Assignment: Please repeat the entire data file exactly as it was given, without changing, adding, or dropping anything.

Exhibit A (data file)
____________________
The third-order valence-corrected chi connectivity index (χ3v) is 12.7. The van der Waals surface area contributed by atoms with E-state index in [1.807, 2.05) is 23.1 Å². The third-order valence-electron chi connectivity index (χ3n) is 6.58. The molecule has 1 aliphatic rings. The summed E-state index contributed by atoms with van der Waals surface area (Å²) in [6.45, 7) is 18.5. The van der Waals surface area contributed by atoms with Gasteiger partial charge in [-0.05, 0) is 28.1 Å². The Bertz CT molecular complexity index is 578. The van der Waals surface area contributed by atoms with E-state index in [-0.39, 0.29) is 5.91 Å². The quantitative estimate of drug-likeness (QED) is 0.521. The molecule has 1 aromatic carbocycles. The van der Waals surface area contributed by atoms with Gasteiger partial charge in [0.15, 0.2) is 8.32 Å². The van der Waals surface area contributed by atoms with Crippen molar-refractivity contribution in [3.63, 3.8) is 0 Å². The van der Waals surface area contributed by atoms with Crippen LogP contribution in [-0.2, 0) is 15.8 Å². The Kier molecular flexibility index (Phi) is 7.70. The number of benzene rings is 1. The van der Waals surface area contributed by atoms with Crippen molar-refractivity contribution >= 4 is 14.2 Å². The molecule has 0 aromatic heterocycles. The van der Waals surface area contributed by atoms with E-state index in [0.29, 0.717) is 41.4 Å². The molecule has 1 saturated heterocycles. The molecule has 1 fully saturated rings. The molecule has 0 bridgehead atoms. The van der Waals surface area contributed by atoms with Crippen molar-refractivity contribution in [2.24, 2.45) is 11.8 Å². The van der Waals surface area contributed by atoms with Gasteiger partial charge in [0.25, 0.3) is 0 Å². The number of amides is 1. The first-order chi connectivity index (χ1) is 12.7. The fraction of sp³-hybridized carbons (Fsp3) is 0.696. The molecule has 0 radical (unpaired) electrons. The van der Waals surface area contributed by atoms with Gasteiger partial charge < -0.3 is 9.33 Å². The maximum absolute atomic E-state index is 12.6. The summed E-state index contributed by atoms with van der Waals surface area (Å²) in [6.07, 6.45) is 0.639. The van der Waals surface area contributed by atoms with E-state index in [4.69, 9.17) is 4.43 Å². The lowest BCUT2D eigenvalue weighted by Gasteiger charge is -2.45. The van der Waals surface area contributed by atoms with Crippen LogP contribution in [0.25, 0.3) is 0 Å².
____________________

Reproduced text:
The third-order valence-corrected chi connectivity index (χ3v) is 12.7. The van der Waals surface area contributed by atoms with E-state index in [1.807, 2.05) is 23.1 Å². The third-order valence-electron chi connectivity index (χ3n) is 6.58. The molecule has 1 aliphatic rings. The summed E-state index contributed by atoms with van der Waals surface area (Å²) in [6.45, 7) is 18.5. The van der Waals surface area contributed by atoms with Gasteiger partial charge in [-0.05, 0) is 28.1 Å². The Bertz CT molecular complexity index is 578. The van der Waals surface area contributed by atoms with E-state index in [-0.39, 0.29) is 5.91 Å². The quantitative estimate of drug-likeness (QED) is 0.521. The molecule has 1 aromatic carbocycles. The van der Waals surface area contributed by atoms with Gasteiger partial charge in [0.15, 0.2) is 8.32 Å². The van der Waals surface area contributed by atoms with Crippen molar-refractivity contribution in [3.63, 3.8) is 0 Å². The van der Waals surface area contributed by atoms with Crippen LogP contribution in [-0.2, 0) is 15.8 Å². The Kier molecular flexibility index (Phi) is 7.70. The number of benzene rings is 1. The van der Waals surface area contributed by atoms with Crippen molar-refractivity contribution >= 4 is 14.2 Å². The molecule has 0 aromatic heterocycles. The van der Waals surface area contributed by atoms with E-state index in [0.29, 0.717) is 41.4 Å². The molecule has 1 saturated heterocycles. The molecule has 1 fully saturated rings. The molecule has 0 bridgehead atoms. The van der Waals surface area contributed by atoms with Crippen molar-refractivity contribution in [2.24, 2.45) is 11.8 Å². The van der Waals surface area contributed by atoms with Gasteiger partial charge in [0.25, 0.3) is 0 Å². The number of amides is 1. The first-order chi connectivity index (χ1) is 12.7. The fraction of sp³-hybridized carbons (Fsp3) is 0.696. The molecule has 0 radical (unpaired) electrons. The van der Waals surface area contributed by atoms with Gasteiger partial charge < -0.3 is 9.33 Å². The maximum absolute atomic E-state index is 12.6. The summed E-state index contributed by atoms with van der Waals surface area (Å²) in [6.07, 6.45) is 0.639. The van der Waals surface area contributed by atoms with E-state index in [4.69, 9.17) is 4.43 Å². The lowest BCUT2D eigenvalue weighted by Gasteiger charge is -2.45. The van der Waals surface area contributed by atoms with Crippen LogP contribution in [0.25, 0.3) is 0 Å².